In this 2019 photo, Project Clean Slate lead attorney Stephani LaBelle tells a client that his record is eligible for expungement at the Samartian Center in Detroit. (Detroit Free Press photo by Kathleen Galligan)

Detroit residents who think they might be eligible for expungement under new laws that take effect in the spring are encouraged to apply now for assistance through Project Clean Slate, a free city program. 

Gov. Gretchen Whitmer in October signed into law a bipartisan package of seven bills expected to expand access to expungement to hundreds of thousands of people across Michigan.


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In Detroit, the city estimates that 86,000 additional residents will qualify to have their conviction records cleared from public view under the legislation, bringing the total number of residents who qualify for expungement to 168,000.

Most of the changes will take effect in April. Project Clean Slate attorneys are encouraging residents to sign up online so that staff can start to prepare their cases. The program, which is available only to Detroit residents, walks people through each step of the expungement process, from the application to the court hearing. 

“What we’re doing to get ready is flagging each eligible person for April eligibility so we can get things rolling,” said Stephani LaBelle, supervising attorney for Project Clean Slate. “… It’s not an instant process. We have to do some stuff behind the scenes.”

Clearing old criminal histories from public view can remove a barrier to employment, housing and other opportunities for those who’ve been rehabilitated. A University of Michigan study found that wages increase by an average of 25% within two years of expungement. Project Clean Slate’s staff pointed to the example of one client who saw his hourly wage climb from $10 to $26 after his record was expunged.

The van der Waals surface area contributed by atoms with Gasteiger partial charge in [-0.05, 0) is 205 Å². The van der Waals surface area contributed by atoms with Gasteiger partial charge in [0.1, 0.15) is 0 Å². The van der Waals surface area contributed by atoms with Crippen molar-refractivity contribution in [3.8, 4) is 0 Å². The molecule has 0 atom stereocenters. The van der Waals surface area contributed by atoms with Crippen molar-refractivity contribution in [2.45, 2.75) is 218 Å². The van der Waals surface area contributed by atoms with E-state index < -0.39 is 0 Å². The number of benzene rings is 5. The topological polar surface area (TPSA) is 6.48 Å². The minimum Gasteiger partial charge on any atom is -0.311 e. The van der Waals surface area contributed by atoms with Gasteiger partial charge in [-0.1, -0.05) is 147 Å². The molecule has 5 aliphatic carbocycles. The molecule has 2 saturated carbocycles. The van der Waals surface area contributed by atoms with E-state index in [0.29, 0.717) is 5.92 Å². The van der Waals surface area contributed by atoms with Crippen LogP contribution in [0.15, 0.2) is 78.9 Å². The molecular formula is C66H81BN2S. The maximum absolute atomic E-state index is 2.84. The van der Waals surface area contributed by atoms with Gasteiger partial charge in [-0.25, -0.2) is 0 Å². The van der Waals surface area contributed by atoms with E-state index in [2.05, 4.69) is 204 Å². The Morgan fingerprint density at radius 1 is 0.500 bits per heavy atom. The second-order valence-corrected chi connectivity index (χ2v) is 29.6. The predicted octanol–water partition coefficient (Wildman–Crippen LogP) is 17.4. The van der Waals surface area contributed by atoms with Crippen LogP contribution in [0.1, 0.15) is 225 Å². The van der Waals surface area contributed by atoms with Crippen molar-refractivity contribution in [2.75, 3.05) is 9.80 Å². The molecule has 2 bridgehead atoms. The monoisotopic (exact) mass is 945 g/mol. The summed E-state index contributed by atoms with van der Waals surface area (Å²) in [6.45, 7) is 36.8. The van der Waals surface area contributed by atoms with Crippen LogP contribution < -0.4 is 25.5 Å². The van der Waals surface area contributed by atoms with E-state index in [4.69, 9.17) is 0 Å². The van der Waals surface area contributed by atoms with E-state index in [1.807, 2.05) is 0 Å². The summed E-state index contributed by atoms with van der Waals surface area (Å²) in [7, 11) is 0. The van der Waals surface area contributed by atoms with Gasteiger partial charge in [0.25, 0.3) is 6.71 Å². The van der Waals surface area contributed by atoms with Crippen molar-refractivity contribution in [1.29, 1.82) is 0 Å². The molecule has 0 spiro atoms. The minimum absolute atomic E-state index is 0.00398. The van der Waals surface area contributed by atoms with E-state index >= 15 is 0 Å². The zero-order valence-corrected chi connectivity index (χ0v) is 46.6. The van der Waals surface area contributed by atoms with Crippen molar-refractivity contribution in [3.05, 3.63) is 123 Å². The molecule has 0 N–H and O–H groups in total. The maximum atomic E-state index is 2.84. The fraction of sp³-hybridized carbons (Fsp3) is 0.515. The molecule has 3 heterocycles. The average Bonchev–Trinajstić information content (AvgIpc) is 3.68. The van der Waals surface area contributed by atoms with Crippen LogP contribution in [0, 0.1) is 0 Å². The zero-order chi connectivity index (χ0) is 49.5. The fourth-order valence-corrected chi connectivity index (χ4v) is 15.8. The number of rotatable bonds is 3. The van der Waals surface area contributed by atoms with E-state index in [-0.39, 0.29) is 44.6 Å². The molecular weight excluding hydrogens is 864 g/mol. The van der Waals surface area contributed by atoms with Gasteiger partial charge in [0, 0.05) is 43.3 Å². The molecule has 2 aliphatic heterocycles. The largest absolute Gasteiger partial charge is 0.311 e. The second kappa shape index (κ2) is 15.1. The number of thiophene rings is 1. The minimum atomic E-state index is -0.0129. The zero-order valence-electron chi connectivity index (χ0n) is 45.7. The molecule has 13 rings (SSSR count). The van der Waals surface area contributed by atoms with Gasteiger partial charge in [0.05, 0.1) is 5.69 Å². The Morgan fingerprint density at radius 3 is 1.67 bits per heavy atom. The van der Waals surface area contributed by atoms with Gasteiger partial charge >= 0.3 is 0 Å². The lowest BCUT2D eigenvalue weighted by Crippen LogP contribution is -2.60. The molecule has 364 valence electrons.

Lt. Gov. Garlin Gilchrist told the Free Press in October that the expungement expansion is “jobs legislation.” 

“This is unlocking economic opportunity, housing security, income support for hundreds of thousands – it could be as many as a million people in the state of Michigan,” he said. 

The most sweeping change is the addition of an automated system to expunge some convictions after a period of time, omitting an application process that can be complicated and costly. But it’ll be some time before this takes effect; the state has two years to build the automated system. 

Before then, the changes coming in April will expand eligibility through the application process, during which an expungement is decided by a judge.

These are some of the key changes:

  • Applicants will be allowed to expunge up to three felonies and an unlimited number of misdemeanors, with certain conditions on the types of offenses that qualify. This will replace the current law that limits expungement to no more than one felony or two misdemeanors. 
  • Most traffic offenses will qualify for expungement. Driving while intoxicated and traffic offenses causing injury or death will not be eligible. 
  • There will be a streamlined application process for expunging misdemeanor marijuana convictions that would not have been crimes after recreational marijuana was legalized.
  • Multiple offenses arising from the same 24-hour period can be treated as one conviction for the purposes of expungement, with conditions.

Law enforcement retains access to expunged conviction records.

Inquiries to Project Clean Slate spiked after Whitmer signed the legislation, LaBelle said. 

The program is on track to help 280 people get their records cleared this year, the most since Project Clean Slate’s first expungements in 2017. Most hearings have shifted to Zoom during the coronavirus pandemic. 

With two full-time attorneys and one part-time attorney, Project Clean Slate relies on local attorneys who help with expungement hearings pro bono. LaBelle doesn’t expect issues handling an influx in requests for help. 

“We never have turned anybody away just because of volume. We just get it done,” LaBelle said.

Project Clean Slate plans to reach out to people who previously applied to the program and will now be eligible to start the process with fingerprinting and other steps. People who haven’t applied can do so at Questions may be sent to

For residents in other areas of the state, the Attorney General’s office plans to release instructional videos and information on how to navigate the new expungement laws. A spokesman said there’s not a timeframe for when those resources will be published. 

Angie Jackson covers the challenges of formerly incarcerated citizens as a corps member with Report for America. Her work is supported by The GroundTruth Project and the Hudson-Webber Foundation. Click here to make a tax-deductible contribution to her work.

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